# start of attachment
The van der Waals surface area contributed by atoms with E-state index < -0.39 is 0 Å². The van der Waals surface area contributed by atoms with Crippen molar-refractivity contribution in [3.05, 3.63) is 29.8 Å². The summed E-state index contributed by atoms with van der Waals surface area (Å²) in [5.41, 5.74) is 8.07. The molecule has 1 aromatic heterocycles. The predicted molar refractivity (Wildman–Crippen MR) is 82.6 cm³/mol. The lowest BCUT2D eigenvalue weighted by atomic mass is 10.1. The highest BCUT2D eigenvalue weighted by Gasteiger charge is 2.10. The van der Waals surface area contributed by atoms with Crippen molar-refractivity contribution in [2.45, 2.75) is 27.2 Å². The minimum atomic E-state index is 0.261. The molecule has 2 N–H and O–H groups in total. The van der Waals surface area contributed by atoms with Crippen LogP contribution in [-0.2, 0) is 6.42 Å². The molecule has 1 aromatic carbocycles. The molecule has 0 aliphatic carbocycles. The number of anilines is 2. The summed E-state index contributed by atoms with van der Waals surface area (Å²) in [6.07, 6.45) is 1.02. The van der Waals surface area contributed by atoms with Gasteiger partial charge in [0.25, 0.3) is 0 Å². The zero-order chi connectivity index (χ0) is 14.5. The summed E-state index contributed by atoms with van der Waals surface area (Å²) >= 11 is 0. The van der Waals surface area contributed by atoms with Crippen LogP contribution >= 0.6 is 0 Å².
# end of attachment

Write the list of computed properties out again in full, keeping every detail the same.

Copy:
The van der Waals surface area contributed by atoms with E-state index < -0.39 is 0 Å². The van der Waals surface area contributed by atoms with Crippen molar-refractivity contribution in [3.05, 3.63) is 29.8 Å². The summed E-state index contributed by atoms with van der Waals surface area (Å²) in [5.41, 5.74) is 8.07. The molecule has 1 aromatic heterocycles. The predicted molar refractivity (Wildman–Crippen MR) is 82.6 cm³/mol. The lowest BCUT2D eigenvalue weighted by atomic mass is 10.1. The highest BCUT2D eigenvalue weighted by Gasteiger charge is 2.10. The van der Waals surface area contributed by atoms with Crippen molar-refractivity contribution in [2.45, 2.75) is 27.2 Å². The minimum atomic E-state index is 0.261. The molecule has 2 N–H and O–H groups in total. The van der Waals surface area contributed by atoms with Crippen LogP contribution in [-0.2, 0) is 6.42 Å². The molecule has 1 aromatic carbocycles. The molecule has 0 aliphatic carbocycles. The number of anilines is 2. The summed E-state index contributed by atoms with van der Waals surface area (Å²) in [6.07, 6.45) is 1.02. The van der Waals surface area contributed by atoms with Gasteiger partial charge in [0.25, 0.3) is 0 Å². The zero-order chi connectivity index (χ0) is 14.5. The summed E-state index contributed by atoms with van der Waals surface area (Å²) >= 11 is 0. The van der Waals surface area contributed by atoms with Crippen LogP contribution >= 0.6 is 0 Å².